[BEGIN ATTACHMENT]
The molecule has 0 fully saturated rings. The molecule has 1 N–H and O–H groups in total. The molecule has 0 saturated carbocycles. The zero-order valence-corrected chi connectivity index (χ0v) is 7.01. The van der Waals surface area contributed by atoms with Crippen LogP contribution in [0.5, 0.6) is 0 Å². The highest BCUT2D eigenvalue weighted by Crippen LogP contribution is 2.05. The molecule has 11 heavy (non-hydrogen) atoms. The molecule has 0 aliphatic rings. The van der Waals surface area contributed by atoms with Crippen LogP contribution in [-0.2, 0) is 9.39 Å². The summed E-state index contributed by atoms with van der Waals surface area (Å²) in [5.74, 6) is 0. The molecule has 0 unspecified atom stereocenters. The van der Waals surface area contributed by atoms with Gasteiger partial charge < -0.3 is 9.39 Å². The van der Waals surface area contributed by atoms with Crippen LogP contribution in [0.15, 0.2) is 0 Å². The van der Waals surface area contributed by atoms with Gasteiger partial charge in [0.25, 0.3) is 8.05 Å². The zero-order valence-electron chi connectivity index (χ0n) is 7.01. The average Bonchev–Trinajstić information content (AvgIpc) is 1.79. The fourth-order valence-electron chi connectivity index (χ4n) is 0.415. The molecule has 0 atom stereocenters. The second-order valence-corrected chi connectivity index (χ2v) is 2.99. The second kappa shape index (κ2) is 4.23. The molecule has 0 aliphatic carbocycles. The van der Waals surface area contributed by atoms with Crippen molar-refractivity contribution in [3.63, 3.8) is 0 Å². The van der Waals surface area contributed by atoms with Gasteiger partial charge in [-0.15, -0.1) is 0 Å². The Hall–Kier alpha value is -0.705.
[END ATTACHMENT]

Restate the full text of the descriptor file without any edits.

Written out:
The molecule has 0 fully saturated rings. The molecule has 1 N–H and O–H groups in total. The molecule has 0 saturated carbocycles. The zero-order valence-corrected chi connectivity index (χ0v) is 7.01. The van der Waals surface area contributed by atoms with Crippen LogP contribution in [0.5, 0.6) is 0 Å². The highest BCUT2D eigenvalue weighted by Crippen LogP contribution is 2.05. The molecule has 11 heavy (non-hydrogen) atoms. The molecule has 0 aliphatic rings. The van der Waals surface area contributed by atoms with Crippen LogP contribution in [-0.2, 0) is 9.39 Å². The summed E-state index contributed by atoms with van der Waals surface area (Å²) in [5.74, 6) is 0. The molecule has 0 unspecified atom stereocenters. The van der Waals surface area contributed by atoms with Gasteiger partial charge < -0.3 is 9.39 Å². The van der Waals surface area contributed by atoms with Crippen LogP contribution in [0.15, 0.2) is 0 Å². The van der Waals surface area contributed by atoms with Gasteiger partial charge in [0.25, 0.3) is 8.05 Å². The zero-order valence-electron chi connectivity index (χ0n) is 7.01. The average Bonchev–Trinajstić information content (AvgIpc) is 1.79. The fourth-order valence-electron chi connectivity index (χ4n) is 0.415. The molecule has 0 atom stereocenters. The second-order valence-corrected chi connectivity index (χ2v) is 2.99. The second kappa shape index (κ2) is 4.23. The molecule has 0 aliphatic carbocycles. The van der Waals surface area contributed by atoms with Crippen molar-refractivity contribution in [3.63, 3.8) is 0 Å². The van der Waals surface area contributed by atoms with Gasteiger partial charge in [-0.15, -0.1) is 0 Å². The Hall–Kier alpha value is -0.705.